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Recently my friend and, dare I say it, sometime mentor Charlie Dark mentioned to me a motto he has adopted: ‘go hard, or go home’. Now I have been thinking about this quite a bit and I have come to realise that it means many things. But one thing in particular about this phrase has embedded itself in my mind. That is the implicit idea that we all have the opportunity to make a decision about our running within a framework – we decide to either go hard or go home. There is no option in this phrase for trying to go hard. Or going a bit hard. There is only ‘go hard’ or ‘go home’.

It has been well documented that the last 30 years have seen a rather spectacular decline in the standards of British male marathon running. In 1985, 102 British male runners ran under 2 hours 20 minutes for the marathon, only 5 managed this same feat in 2005. In the same period there has been an incredible surge in the number of runners from east Africa, especially from Kenya and Ethiopia and more specifically from around the Iten Valley.

This is not the place that I am going to go into a long-winded discussion of why western runners have fallen so spectacularly from grace or why, almost at the same time, African runners have come to dominate the sport. But one thing is for certain – genetics do not play any part at all in either process. Quite simply the genetics of a population change over vastly long periods of time and it is absolutely certain that European runners are not now any less genetically capable of running fast marathons. So the only possible reason for the drop in standards I can see is that we have decided to get worse at running. We decided to ‘go home’.

Last night I was at a friend’s birthday party. It was a typically drunken affair but with my focus on my training and my goals, I elected to stick to fruit juice. Of course someone noticed and it soon started a conversation about running and marathons and inevitably about the people at the party who knew someone who had run a marathon and then – finally – to my times for the marathon. The response to me saying that my PB is 2:40 was verging on hysterical. One of the guests at the party turned to the girl opposite her and screeched “Oh my God, that is fucking amazing. That is like totally elite. I can’t believe it” and I felt angry.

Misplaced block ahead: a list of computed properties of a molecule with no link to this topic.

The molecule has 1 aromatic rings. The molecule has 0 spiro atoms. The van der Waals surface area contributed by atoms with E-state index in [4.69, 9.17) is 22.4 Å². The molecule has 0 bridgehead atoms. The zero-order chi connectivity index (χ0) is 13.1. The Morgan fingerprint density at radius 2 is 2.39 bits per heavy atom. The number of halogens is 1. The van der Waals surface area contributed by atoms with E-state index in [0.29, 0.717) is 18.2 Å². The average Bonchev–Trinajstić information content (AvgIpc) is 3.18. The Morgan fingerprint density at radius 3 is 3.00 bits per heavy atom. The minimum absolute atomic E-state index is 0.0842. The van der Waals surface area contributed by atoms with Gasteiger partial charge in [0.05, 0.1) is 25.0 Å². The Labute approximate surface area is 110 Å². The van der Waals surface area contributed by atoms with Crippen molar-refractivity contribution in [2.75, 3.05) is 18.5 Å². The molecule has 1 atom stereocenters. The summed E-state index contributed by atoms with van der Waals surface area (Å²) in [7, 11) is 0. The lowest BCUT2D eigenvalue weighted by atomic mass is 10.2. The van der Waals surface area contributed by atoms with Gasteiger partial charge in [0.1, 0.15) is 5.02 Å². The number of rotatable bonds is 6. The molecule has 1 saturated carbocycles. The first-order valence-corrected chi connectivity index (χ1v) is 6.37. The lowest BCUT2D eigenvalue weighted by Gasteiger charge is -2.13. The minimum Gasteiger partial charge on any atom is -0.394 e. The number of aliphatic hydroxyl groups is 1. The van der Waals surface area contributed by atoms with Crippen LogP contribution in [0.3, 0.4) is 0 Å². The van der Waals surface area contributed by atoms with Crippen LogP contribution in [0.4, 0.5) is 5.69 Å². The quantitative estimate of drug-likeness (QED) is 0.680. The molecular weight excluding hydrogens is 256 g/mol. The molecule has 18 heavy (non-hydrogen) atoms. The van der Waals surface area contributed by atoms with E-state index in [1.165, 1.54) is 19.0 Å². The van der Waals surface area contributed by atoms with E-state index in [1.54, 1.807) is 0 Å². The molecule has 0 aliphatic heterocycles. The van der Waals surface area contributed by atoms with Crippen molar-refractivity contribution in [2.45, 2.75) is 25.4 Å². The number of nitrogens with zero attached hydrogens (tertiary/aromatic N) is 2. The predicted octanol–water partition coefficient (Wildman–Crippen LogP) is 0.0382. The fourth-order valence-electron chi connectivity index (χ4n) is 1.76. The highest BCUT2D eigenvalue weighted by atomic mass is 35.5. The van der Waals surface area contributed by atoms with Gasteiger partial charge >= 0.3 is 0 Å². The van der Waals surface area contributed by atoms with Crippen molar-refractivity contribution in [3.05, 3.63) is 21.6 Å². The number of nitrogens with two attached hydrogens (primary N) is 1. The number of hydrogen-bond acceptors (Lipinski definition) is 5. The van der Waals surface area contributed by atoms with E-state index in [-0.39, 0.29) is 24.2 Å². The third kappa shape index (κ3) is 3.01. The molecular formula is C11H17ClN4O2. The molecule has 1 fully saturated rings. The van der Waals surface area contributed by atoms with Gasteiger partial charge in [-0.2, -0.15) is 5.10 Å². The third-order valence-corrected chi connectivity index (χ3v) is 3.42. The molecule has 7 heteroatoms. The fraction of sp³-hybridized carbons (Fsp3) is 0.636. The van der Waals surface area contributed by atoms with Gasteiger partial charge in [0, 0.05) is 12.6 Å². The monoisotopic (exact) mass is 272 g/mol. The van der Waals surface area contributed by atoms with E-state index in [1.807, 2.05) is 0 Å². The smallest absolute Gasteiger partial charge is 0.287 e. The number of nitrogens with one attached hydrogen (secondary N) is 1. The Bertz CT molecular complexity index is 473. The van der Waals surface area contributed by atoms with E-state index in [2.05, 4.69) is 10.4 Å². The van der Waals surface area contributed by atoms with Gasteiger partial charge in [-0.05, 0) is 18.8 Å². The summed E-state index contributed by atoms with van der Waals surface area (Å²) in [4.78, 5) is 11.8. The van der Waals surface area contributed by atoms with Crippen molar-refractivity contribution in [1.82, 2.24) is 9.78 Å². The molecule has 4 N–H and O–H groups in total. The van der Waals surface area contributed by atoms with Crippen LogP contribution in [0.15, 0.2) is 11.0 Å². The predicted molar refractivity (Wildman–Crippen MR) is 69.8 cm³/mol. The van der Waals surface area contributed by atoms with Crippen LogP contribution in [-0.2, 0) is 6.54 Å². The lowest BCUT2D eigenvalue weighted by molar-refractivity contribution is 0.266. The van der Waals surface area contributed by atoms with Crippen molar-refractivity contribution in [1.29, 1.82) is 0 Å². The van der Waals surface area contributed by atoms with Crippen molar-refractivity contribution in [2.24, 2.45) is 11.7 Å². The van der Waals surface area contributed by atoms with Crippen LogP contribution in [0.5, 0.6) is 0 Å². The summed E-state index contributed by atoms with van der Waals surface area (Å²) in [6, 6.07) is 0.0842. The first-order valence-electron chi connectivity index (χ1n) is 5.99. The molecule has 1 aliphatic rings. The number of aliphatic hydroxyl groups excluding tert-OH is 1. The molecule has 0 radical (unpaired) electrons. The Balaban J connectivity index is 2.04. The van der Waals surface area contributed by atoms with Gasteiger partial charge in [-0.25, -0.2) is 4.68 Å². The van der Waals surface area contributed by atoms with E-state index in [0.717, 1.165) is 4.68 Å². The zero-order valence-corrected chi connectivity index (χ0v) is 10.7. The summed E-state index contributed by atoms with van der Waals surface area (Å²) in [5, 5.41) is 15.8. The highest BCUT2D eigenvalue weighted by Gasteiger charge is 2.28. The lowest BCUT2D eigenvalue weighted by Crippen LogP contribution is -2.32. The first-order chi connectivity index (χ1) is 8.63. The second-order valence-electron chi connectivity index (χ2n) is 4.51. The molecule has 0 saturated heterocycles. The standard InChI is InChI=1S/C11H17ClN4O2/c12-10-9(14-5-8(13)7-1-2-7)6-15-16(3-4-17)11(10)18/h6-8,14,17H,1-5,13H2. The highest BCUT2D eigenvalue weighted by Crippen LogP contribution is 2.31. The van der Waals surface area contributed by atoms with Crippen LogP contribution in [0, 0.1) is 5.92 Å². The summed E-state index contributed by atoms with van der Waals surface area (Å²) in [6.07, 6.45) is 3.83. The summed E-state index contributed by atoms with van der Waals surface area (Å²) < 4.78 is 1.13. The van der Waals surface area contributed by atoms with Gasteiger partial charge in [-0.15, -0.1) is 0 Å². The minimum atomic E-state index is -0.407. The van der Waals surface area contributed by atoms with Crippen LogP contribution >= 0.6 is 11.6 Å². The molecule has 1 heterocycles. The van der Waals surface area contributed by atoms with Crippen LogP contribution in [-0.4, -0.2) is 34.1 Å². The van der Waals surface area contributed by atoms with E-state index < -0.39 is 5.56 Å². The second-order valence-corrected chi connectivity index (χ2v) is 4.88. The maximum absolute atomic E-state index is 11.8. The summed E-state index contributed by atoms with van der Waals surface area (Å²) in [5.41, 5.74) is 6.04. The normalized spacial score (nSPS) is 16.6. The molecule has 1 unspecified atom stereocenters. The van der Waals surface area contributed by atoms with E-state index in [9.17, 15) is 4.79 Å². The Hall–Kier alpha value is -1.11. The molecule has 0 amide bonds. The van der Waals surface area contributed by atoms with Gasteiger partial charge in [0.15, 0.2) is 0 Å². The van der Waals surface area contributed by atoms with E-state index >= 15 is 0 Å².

Why did I feel angry? Because 2:40 is good – in fact I am very proud of it – but it is not “fucking amazing” or anywhere near “totally elite” and the overreaction is a damning comment on the state of running in this country. In today’s east Africa a similar time might get me a pat on the back, nothing more. In this country in the ‘70s and ‘80s I would be considered a reasonable club runner.

Today in the UK an ex-smoker and former junk-food eating, heavy drinker who has only been running for 5 years is considered to have done something extraordinary with a 2:40 PB. I think this state of affairs is wrong and I really want to find a way to correct it. I firmly believe that sports (or the lack thereof) in the school system is failing our children and has been for 20 years or more and that has contributed to the decline in middle and long distance running. I also think that the totally disproportionate rewards enjoyed by certain sport-people versus others is another crucial factor. But let me be clear here – the population of the United Kingdom today is genetically identical to that during the 50s, 60s, 70s and 80s. There is no reason – save for opportunity and motivation – why we shouldn’t be producing runners at least as good, if not better, than in our golden period of marathoning. So this is my agenda and declaration – I want to understand why the decline has happened, what can be done to reverse it and then I want to do something about it. I want to contribute to returning to a situation where runners, quite simply decide that they are going to ‘go hard’. Simple, eh?